Interface Design Concepts and Planning: 532 lecture 2

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We talk about the importance to analyzing and studying interface design for a research prospective. Great/Effective Design starts with research. Think like a detective and anthropologist of your audiences and you plan your site. Once you are done with the planning, use Design CRAP to create interfaces that communicate and guide your viewers.

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Interface Design Concepts and Planning: 532 lecture 2

  1. 1. Web Design: Lecture 2Design as Problem Solving & Core Design Principles Don Stanley 3Rhino Media | UW-Madison www.3rhinomedia.com don@3rhinomedia.com 608 561 7097 DON STANLEY | @3rhinomedia | Spring 2013
  2. 2. What is Design? Clutter and confusion are failures of design, not attributes of information” -- Prof. Ed Tufte Problem Solving/Sense Making DESIGN = Communication DON STANLEY | @3rhinomedia | Spring 2013
  3. 3. Designs You Find Effective Playing Sherlock Holmes DON STANLEY | @3rhinomedia | Spring 2013
  4. 4. What is Design? Clutter and confusion are failures of design, not attributes of information” -- Prof. Ed Tufte DON STANLEY | @3rhinomedia | Spring 2013
  5. 5. What is Design? Clutter and confusion are failures of design, not attributes of information” -- Prof. Ed Tufte Problem Solving/Sense Making DESIGN = Communication DON STANLEY | @3rhinomedia | Spring 2013
  6. 6. Why Study Design? Vision trumps all other senses when it comes to our brain. Our brain is highly attuned to the sense of vision. Recognition and recall soar with pictures. According to John Medina, Ph.D., if we hear a piece of information, three days later we will remember 10% of it. Add a picture and you will remember 65%! DON STANLEY | @3rhinomedia | Spring 2013
  7. 7. Interfaces Impact ExperienceInterface design refers to what we see and interactwith. What we see has a huge influence on ourexperience (Don Norman, Ph.D.)User Experience Our experience determines if wewill interact with a product or tool. And we havechoices.Consider these two text blocks … DON STANLEY | @3rhinomedia | Spring 2013
  8. 8. Interface Design, UX, How We UseInterface design refers to what we see. What we see has ahuge influence on our experience (Don Norman, Ph.D.)User Experience: Our experience determines if we willinteract with a product or tool. And we have choices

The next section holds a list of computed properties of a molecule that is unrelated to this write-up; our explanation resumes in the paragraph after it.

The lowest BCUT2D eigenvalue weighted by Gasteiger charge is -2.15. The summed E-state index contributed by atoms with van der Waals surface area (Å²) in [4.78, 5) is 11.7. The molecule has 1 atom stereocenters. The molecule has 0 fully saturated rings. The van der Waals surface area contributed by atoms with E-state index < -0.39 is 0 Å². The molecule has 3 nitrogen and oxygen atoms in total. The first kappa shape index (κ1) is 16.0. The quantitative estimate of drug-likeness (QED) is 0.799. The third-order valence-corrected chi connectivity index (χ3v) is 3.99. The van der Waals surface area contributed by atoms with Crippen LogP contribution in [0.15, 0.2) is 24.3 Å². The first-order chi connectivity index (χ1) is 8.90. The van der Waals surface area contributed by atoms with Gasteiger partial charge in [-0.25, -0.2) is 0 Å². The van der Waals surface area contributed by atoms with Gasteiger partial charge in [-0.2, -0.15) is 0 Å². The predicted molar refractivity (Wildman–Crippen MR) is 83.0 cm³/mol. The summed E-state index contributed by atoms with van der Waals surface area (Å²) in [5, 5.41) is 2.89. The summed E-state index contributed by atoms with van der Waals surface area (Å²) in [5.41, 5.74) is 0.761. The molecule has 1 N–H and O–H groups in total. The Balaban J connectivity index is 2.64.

9. 9. Thinking Like a HumanUsability Expert Steve Krug says “Don’t Make Me Think” Fact #1: We don’t read pages, we scan them DON STANLEY | @3rhinomedia | Spring 2013
  10. 10. Thinking Like a HumanUsability Expert Steve Krug says “Don’t Make Me Think” Fact #1: We don’t read pages, we scan them Fact #2: We don’t make optimal choices, we satisfice DON STANLEY | @3rhinomedia | Spring 2013
  11. 11. Thinking Like a HumanUsability Expert Steve Krug says “Don’t Make Me Think” Fact #1: We don’t read pages, we scan them Fact #2: We don’t make optimal choices, we satisfice Fact #3: We don’t figure out how things work. We muddle through because it works enough. DON STANLEY | @3rhinomedia | Spring 2013
  12. 12. Reality
  13. 13. Design is a Planned ProcessWeb communication involves creating an organized plan to improve asite to better serve customers and drive desired business outcomes.” - Leigh Duncan4 Phase Plan, the 4Ds: 1. Discovery 2. Design & Dictate 3. Develop 4. Deploy and Determine DON STANLEY | @3rhinomedia | Fall 2012
  14. 14. Discovery: Most Important D Pareto’s Principle: 20% of your efforts will produce 80% of your results. What is the 20%? Why do most organizations fail? Let’s take a look …
  15. 15. What NOT to do!
  16. 16. Discovery: Questions to Consider TARGET/TARGET ACTION: What is your target? Why are you creating this site? Sales? Contacts? Build Audience? Thought Leader? Build Brand?
  17. 17. Discovery: Questions to Consider TARGET/TARGET ACTION: What is your target? Why are you creating this site? Sales? Contacts? Build Audience? Thought Leader? Build Brand? KEY AUDIENCE: Please list your audiences. Who is the most critical audience you need to connect with? Please describe the most important visitors? How often are they online? What do they use the web for? Connections?
  18. 18. Discovery: Questions to Consider TARGET/TARGET ACTION: What is your target? Why are you creating this site? Sales? Contacts? Build Audience? Thought Leader? Build Brand? KEY AUDIENCE: Please list your audiences. Who is the most critical audience you need to connect with? Please describe the most important visitors? How often are they online? What do they use the web for? Connections? PROBLEM SOLVING: What problem does your audience solve by coming to your site? What do they get?